It seems not a day ges by that at some point in the day we are reminded of the obesity epidemic in the U.S. We are bombarded with advertisements, doctor shows, and magazines telling us to do this or take that -- remedies that claim to help people lose a mere10 pounds on up to 100 plus. It seems we are all looking for that magic pill, that quick fix.
There are so many supplements available it is difficult to know which supplements actually work and which ones may be potentially harmful. Read the label before taking any over the counter weight supplement.
Weight Loss Supplements To Avoid
There are a variety of over the counter weight loss supplements available at your local supermarket, drug store, and health food store to choose from. It can be quite overwhelming. All claim to work, but studies show otherwise or prove inconclusive. All of them may have side effects. Here are a few examples:
- Bitter Orange - similar to ephedra, which raises your blood pressure and heart rate. It claims to increase calories burned but is found most likely ineffective.
- Green tea extract –claims to decrease your appetite and increase metabolism. These claims have insufficient proof of evidence.
- Conjugated linoleic acid (CLA) – claims to reduce body fat. Studies indicate the supplement may or may not be effective.
- Hooda – claims to block the absorption of fat consumed and make one feel full. These claims, like those of green tea extract, have insufficient proof of evidence.
- Chromium – claims to decrease the appetite and increase calories burned. There is no evidence of proof and most likely ineffective.
The Food and Drug Administration (FDA) does not regulate weight loss supplements. Therefore, they do not have the restrictions put upon them as other over the counter drugs and vitamins. There is however, one over the counter weight loss supplement that has been approved by the FDA: Alli.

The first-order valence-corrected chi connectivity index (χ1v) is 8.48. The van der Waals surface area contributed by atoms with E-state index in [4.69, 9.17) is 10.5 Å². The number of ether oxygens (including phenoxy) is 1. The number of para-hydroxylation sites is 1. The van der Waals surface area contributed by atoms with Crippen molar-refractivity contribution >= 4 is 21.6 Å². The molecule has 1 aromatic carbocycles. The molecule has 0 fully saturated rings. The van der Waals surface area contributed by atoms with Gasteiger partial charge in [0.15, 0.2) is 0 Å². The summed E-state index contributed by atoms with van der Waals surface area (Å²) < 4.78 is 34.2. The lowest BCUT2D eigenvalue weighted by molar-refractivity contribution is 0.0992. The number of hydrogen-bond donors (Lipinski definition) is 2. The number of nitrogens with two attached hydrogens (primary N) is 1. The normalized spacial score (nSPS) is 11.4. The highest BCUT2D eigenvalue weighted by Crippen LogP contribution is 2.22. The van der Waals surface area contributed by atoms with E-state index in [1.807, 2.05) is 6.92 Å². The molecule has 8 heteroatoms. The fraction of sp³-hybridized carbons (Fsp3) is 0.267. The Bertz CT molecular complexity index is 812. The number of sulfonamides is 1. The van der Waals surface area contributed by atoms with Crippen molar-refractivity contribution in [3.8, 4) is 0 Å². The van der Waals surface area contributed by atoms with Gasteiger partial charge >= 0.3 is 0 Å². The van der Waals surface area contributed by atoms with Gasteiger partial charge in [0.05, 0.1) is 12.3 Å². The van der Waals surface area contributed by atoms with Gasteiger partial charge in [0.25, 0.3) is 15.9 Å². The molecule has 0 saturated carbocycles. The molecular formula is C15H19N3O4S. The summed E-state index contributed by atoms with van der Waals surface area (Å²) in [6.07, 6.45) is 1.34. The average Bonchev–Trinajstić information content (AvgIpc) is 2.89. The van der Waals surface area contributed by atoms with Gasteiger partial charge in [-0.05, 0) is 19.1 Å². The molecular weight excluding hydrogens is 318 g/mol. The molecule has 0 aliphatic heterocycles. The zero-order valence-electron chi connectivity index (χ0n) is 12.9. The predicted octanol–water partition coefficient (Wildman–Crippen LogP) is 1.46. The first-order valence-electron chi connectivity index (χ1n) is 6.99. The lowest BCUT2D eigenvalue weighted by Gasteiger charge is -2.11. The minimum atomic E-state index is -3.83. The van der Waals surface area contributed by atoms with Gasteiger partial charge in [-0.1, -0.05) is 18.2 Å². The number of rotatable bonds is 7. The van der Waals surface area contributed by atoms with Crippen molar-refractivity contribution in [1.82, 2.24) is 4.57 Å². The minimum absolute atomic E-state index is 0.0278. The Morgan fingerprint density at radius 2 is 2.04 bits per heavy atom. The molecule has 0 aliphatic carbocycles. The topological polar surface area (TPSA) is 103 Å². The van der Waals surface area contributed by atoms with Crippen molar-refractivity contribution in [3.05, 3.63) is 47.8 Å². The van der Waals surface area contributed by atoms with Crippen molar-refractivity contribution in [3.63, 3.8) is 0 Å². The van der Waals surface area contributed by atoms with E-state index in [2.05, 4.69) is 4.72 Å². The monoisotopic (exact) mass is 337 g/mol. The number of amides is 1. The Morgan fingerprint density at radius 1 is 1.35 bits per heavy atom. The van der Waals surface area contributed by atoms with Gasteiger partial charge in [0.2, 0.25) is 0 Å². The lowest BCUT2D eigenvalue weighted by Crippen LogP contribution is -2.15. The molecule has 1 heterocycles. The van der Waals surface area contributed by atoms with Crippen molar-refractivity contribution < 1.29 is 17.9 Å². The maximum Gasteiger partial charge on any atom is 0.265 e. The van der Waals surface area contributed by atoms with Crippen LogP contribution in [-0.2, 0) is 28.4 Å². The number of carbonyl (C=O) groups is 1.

Alli is available without a prescription and is found at the same places other weight loss supplements are available.
Alli is the same as Xenical, a prescription drug for weight loss but is half the strength. It is a fat blocker. It’s recommended to be used with a low-calorie, low-fat diet, not exceeding more than 30% of fat in your daily diet. Normal side effects may be: oily stools, loose stools, increased bowel movements, nausea, vomiting, gas, and oily discharge. Side effects will usually subside or at least lessen with continued us. Read the label/instructions for all possible side effects.
Take as Directed
It is important to take any and all supplements as directed. If you have questions ask your pharmacist. Taking any supplement is at your own risk. Many of the weight loss supplements contain forms of caffeine and excess consumption of soda, tea, and/or coffee can produce serious side effects. These products need to be taken as directed.
There is no magic pill. Losing weight takes time and effort. Even when taking a supplement eat nutritious balanced meals and exercise. And if you are interested in helping convey useful information about prescriptions and supplements to consumers, you may be find a good career fit as a pharmacy technician.
Cathy West is a native Californian, domestic diva and a physical fitness enthusiast. Be sure to ask someone with pharmacy technician training for advice on any supplements you are considering.